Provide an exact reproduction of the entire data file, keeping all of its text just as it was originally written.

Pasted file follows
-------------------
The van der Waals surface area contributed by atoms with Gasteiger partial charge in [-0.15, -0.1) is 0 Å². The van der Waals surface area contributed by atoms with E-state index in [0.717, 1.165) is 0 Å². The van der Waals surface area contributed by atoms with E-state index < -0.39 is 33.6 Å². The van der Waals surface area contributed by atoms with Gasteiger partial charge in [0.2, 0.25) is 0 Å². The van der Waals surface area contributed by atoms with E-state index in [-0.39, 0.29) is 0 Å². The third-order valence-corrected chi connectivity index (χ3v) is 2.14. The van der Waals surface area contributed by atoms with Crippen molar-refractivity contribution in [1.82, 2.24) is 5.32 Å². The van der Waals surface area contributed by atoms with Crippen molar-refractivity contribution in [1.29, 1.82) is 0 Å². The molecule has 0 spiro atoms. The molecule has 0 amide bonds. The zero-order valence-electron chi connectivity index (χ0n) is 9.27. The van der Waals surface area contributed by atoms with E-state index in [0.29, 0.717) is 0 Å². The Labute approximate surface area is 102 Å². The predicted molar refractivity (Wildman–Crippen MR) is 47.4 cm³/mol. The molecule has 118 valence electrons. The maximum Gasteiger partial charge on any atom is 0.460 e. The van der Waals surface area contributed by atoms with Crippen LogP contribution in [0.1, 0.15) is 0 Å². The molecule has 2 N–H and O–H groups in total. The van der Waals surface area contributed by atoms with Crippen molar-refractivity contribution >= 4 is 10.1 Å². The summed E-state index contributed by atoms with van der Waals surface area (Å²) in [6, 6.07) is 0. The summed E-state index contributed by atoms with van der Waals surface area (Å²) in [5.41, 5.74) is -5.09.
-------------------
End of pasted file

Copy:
The van der Waals surface area contributed by atoms with Gasteiger partial charge in [-0.15, -0.1) is 0 Å². The van der Waals surface area contributed by atoms with E-state index in [0.717, 1.165) is 0 Å². The van der Waals surface area contributed by atoms with E-state index < -0.39 is 33.6 Å². The van der Waals surface area contributed by atoms with Gasteiger partial charge in [0.2, 0.25) is 0 Å². The van der Waals surface area contributed by atoms with E-state index in [-0.39, 0.29) is 0 Å². The third-order valence-corrected chi connectivity index (χ3v) is 2.14. The van der Waals surface area contributed by atoms with Crippen molar-refractivity contribution in [1.82, 2.24) is 5.32 Å². The van der Waals surface area contributed by atoms with Crippen molar-refractivity contribution in [1.29, 1.82) is 0 Å². The molecule has 0 spiro atoms. The molecule has 0 amide bonds. The zero-order valence-electron chi connectivity index (χ0n) is 9.27. The van der Waals surface area contributed by atoms with E-state index in [0.29, 0.717) is 0 Å². The Labute approximate surface area is 102 Å². The predicted molar refractivity (Wildman–Crippen MR) is 47.4 cm³/mol. The molecule has 118 valence electrons. The maximum Gasteiger partial charge on any atom is 0.460 e. The van der Waals surface area contributed by atoms with Crippen LogP contribution in [0.1, 0.15) is 0 Å². The molecule has 2 N–H and O–H groups in total. The van der Waals surface area contributed by atoms with Crippen molar-refractivity contribution >= 4 is 10.1 Å². The summed E-state index contributed by atoms with van der Waals surface area (Å²) in [6, 6.07) is 0. The summed E-state index contributed by atoms with van der Waals surface area (Å²) in [5.41, 5.74) is -5.09.